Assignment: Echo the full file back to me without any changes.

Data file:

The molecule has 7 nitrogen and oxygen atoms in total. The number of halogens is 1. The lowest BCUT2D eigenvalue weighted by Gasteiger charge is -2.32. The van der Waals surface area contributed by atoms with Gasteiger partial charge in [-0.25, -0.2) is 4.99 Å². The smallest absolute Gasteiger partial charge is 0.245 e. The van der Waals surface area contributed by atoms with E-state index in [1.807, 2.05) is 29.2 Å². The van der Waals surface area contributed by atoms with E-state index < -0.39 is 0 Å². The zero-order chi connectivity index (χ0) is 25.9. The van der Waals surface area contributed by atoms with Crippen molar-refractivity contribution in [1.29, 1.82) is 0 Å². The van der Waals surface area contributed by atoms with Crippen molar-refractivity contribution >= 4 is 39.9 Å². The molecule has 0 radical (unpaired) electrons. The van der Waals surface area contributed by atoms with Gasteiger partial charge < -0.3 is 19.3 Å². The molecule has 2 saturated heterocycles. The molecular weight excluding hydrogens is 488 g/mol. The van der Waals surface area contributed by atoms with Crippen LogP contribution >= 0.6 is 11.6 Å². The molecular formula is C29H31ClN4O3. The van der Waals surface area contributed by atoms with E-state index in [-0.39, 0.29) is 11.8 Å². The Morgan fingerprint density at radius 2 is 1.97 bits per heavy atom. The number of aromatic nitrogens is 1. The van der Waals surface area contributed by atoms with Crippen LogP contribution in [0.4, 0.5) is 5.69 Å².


The molecule has 7 nitrogen and oxygen atoms in total. The number of halogens is 1. The lowest BCUT2D eigenvalue weighted by Gasteiger charge is -2.32. The van der Waals surface area contributed by atoms with Gasteiger partial charge in [-0.25, -0.2) is 4.99 Å². The smallest absolute Gasteiger partial charge is 0.245 e. The van der Waals surface area contributed by atoms with E-state index in [1.807, 2.05) is 29.2 Å². The van der Waals surface area contributed by atoms with E-state index < -0.39 is 0 Å². The zero-order chi connectivity index (χ0) is 25.9. The van der Waals surface area contributed by atoms with Crippen molar-refractivity contribution in [1.29, 1.82) is 0 Å². The van der Waals surface area contributed by atoms with Crippen molar-refractivity contribution >= 4 is 39.9 Å². The molecule has 0 radical (unpaired) electrons. The van der Waals surface area contributed by atoms with Gasteiger partial charge < -0.3 is 19.3 Å². The molecule has 2 saturated heterocycles. The molecular weight excluding hydrogens is 488 g/mol. The van der Waals surface area contributed by atoms with Crippen LogP contribution >= 0.6 is 11.6 Å². The molecular formula is C29H31ClN4O3. The van der Waals surface area contributed by atoms with E-state index in [-0.39, 0.29) is 11.8 Å². The Morgan fingerprint density at radius 2 is 1.97 bits per heavy atom. The number of aromatic nitrogens is 1. The van der Waals surface area contributed by atoms with Crippen LogP contribution in [0.4, 0.5) is 5.69 Å².